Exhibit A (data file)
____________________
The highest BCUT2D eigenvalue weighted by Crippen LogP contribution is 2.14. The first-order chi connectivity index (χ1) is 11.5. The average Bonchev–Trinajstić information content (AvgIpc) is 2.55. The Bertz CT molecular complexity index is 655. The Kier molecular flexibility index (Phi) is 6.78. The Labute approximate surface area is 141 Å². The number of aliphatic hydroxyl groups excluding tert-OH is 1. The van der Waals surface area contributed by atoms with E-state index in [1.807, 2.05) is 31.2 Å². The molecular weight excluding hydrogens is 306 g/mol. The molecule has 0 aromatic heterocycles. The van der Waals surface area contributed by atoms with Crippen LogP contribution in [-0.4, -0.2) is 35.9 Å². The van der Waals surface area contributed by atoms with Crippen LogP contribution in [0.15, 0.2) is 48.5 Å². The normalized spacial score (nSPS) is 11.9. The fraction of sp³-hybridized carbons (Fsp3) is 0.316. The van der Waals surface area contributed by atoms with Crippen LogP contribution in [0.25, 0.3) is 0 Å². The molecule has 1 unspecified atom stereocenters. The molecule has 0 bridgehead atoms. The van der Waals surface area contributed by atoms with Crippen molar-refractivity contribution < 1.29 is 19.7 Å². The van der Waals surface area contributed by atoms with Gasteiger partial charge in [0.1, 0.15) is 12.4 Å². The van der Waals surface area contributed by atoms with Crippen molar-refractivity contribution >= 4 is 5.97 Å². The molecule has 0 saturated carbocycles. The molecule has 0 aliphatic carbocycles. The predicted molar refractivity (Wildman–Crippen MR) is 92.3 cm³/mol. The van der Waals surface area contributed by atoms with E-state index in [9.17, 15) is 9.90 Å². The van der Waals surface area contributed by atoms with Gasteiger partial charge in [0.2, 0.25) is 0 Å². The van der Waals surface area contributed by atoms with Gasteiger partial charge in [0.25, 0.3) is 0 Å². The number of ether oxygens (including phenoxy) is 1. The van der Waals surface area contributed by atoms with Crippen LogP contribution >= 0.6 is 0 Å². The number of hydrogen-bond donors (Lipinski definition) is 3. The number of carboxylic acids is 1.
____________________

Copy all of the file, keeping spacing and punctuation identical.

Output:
The highest BCUT2D eigenvalue weighted by Crippen LogP contribution is 2.14. The first-order chi connectivity index (χ1) is 11.5. The average Bonchev–Trinajstić information content (AvgIpc) is 2.55. The Bertz CT molecular complexity index is 655. The Kier molecular flexibility index (Phi) is 6.78. The Labute approximate surface area is 141 Å². The number of aliphatic hydroxyl groups excluding tert-OH is 1. The van der Waals surface area contributed by atoms with E-state index in [1.807, 2.05) is 31.2 Å². The molecular weight excluding hydrogens is 306 g/mol. The molecule has 0 aromatic heterocycles. The van der Waals surface area contributed by atoms with Crippen LogP contribution in [-0.4, -0.2) is 35.9 Å². The van der Waals surface area contributed by atoms with Crippen LogP contribution in [0.15, 0.2) is 48.5 Å². The normalized spacial score (nSPS) is 11.9. The fraction of sp³-hybridized carbons (Fsp3) is 0.316. The van der Waals surface area contributed by atoms with Crippen LogP contribution in [0.25, 0.3) is 0 Å². The molecule has 1 unspecified atom stereocenters. The molecule has 0 bridgehead atoms. The van der Waals surface area contributed by atoms with Crippen molar-refractivity contribution < 1.29 is 19.7 Å². The van der Waals surface area contributed by atoms with Gasteiger partial charge in [0.1, 0.15) is 12.4 Å². The van der Waals surface area contributed by atoms with Crippen molar-refractivity contribution >= 4 is 5.97 Å². The molecule has 0 saturated carbocycles. The molecule has 0 aliphatic carbocycles. The predicted molar refractivity (Wildman–Crippen MR) is 92.3 cm³/mol. The van der Waals surface area contributed by atoms with E-state index in [9.17, 15) is 9.90 Å². The van der Waals surface area contributed by atoms with Gasteiger partial charge in [0.2, 0.25) is 0 Å². The van der Waals surface area contributed by atoms with Gasteiger partial charge in [0.25, 0.3) is 0 Å². The number of ether oxygens (including phenoxy) is 1. The van der Waals surface area contributed by atoms with Crippen LogP contribution >= 0.6 is 0 Å². The number of hydrogen-bond donors (Lipinski definition) is 3. The number of carboxylic acids is 1.